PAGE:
Cooperstown

Former Giants 2B Kent makes Hall of Fame case for playing 'the right way'

Former Giants 2B Kent makes Hall of Fame case for playing 'the right way'

Jeff Kent is in his fourth year of eligibility for the Hall of Fame. In years past, Kent hasn't come close to the 75 percent of votes needed for enshrinement into Cooperstown.

After becoming eligible for the Hall in 2014, Kent received 15.2 percent of the vote. That number fell to 14 percent in 2015 before rising up to 16.6 in 2016. What makes Kent a Hall of Fame player for his 17-year career in his own eyes?

"I loved the game. I played the game the way it was supposed to be played. I played it with honor, respect and I played it the right way," Kent told MLB.com.

Over his big-league career, Kent hit .290/.356/.500 with 377 home runs -- the most ever by a second baseman. His best days came in San Francisco, in which he slashed .297/.368/.535 and bashed 175 home runs in six years. 

To his former manager in San Francisco, Dusty Baker, the numbers speak for themself. 

"It's what you see is what you get when you talk about Jeff Kent," said Baker, now manager for the Nationals. "There is nothing phony about him. I enjoyed having him on the team. He played hard for me. Jeff Kent, he is the man."

Kent is baffled by his lack of votes. As a baseball traditionalist, he looks away from the analytical numbers that new-aged voters are beginning to use for the Hall. 

"I don't know why [the vote total isn't higher]. I don't get it. They come up with these WAR numbers, which I don't understand and they never had before," said Kent. "It gets me to scratching my head. I don't know."

The WAR (Wins Above Replacement) that Kent speaks of places him 19th all-time in MLB history among second basemen at 55.2, according to Baseball Reference. Kent's WAR is above nine Hall of Fame second basemen and behind 12.

In San Francisco, Kent formed one of the best power-hitting duos in the game with Barry Bonds. The two played six seasons together for the Giants (1997-2002), combining for 454 home runs and three National League MVP awards. Kent took home the 2000 NL MVP, edging Bonds who finished in second place, after hitting .334/.424/.596 with 33 home runs and 125 RBI.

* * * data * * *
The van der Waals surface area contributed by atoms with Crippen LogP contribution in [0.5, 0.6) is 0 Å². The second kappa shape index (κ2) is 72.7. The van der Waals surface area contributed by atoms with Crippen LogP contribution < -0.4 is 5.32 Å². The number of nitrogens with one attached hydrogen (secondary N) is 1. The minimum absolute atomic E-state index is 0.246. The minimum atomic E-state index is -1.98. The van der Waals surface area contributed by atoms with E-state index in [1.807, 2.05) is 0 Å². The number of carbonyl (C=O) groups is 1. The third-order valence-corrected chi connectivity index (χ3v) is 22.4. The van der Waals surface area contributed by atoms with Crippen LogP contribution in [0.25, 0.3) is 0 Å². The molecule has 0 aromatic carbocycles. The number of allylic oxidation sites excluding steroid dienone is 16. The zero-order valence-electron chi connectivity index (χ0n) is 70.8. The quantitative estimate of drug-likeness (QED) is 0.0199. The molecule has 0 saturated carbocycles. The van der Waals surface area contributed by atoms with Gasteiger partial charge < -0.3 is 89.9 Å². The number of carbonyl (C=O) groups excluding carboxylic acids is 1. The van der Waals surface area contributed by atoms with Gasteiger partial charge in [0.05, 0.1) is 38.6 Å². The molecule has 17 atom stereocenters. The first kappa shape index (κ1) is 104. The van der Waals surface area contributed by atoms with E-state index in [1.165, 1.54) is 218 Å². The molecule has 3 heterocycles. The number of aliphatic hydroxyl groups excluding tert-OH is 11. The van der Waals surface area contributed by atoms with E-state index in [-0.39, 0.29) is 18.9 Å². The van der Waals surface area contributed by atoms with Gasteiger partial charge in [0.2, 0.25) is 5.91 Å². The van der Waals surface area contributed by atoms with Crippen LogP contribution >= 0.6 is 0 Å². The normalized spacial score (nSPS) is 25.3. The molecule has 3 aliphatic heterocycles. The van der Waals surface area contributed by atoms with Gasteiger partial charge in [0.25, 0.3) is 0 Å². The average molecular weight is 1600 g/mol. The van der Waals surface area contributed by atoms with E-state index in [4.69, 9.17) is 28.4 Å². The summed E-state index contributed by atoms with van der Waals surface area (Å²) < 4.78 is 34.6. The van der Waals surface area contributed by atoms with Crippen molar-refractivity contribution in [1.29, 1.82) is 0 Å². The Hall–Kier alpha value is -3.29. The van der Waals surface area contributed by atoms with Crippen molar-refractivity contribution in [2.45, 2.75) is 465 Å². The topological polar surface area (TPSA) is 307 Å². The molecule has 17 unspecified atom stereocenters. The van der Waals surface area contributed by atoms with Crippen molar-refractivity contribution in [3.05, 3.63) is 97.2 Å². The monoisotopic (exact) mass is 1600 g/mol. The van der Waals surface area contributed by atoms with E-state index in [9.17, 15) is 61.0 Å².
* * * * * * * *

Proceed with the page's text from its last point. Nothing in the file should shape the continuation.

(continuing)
If it's not his numbers that are leaving Kent out of Cooperstown, is it his rocky relationship he formed with the media?

"Yes, I was a [smart alec] now and then, but if you looked at a lot of media that talked to me, there are plenty of people who said if you wanted a good honest source, you go to Jeff Kent. If you wanted a [dishonest] answer, go to somebody else," Kent said. "But you better watch out for Jeff Kent though. If he is having a bad day, he may not want to talk to you, and that was right because I took the game seriously.

"I really love the game. I cared about the game. I kept the game close to me, and a lot of the media wanted to get close to me. I kind of pushed them away. I really didn't want to talk to the media sometimes. So did that build up to a frictional relationship? Probably."

The 2017 Hall of Fame class will be announced on January 18.

Krukow 'stunned, overwhelmed' as Ford C. Frick Award finalist

Krukow 'stunned, overwhelmed' as Ford C. Frick Award finalist

Giants color commentator Mike Krukow was named one of eight finalists for the 2017 Ford C. Frick Award on Monday.

The Baseball Hall of Fame recognizes the award as someone who symbolizes "commitment to excellence, quality of broadcasting abilities, reverence within the game, popularity with fans, and recognition by peers." Krukow was in awe Monday of the honor as he paid homage to his Giants partners.

"I’m kind of stunned,” Krukow told the San Francisco Chronicle. “I’m the fourth-best guy on our broadcast team and here I am getting nominated for the Hall of Fame. It’s kind of unbelievable, honestly.”

This is not Krukow's first year on the ballot. He was nominated for the award in 2013, along with television partner Duane Kuiper. Neither had seen their names on the list since, until Krukow on Monday. 

“I’m overwhelmed,” Krukow said. “I thought when Kuip was nominated the last time, I thought it would be a progression and he would be nominated again and again."

Another one of Krukow's partners, Jon Miller, won the award in 2010. Giants broadcasters Russ Hodges (1980) and Lon Simmons (2004) were also honored with the award.

The 64-year-old Krukow has spent 26 years as a Giants broadcaster. His 14-year career as a major league pitcher ended with the Giants after the 1989 season. Krukow spent seven seasons with the Giants, and was named and All-Star with the team in 1986. 

The other seven finalists for the award are Bill King, Gary Cohen, Jacques Doucet, Ken Harrelson, Pat Hughes, Ned Martin and Dewayne Staats. The winner will be crowned on Dec. 7 during the Baseball Winter Meetings.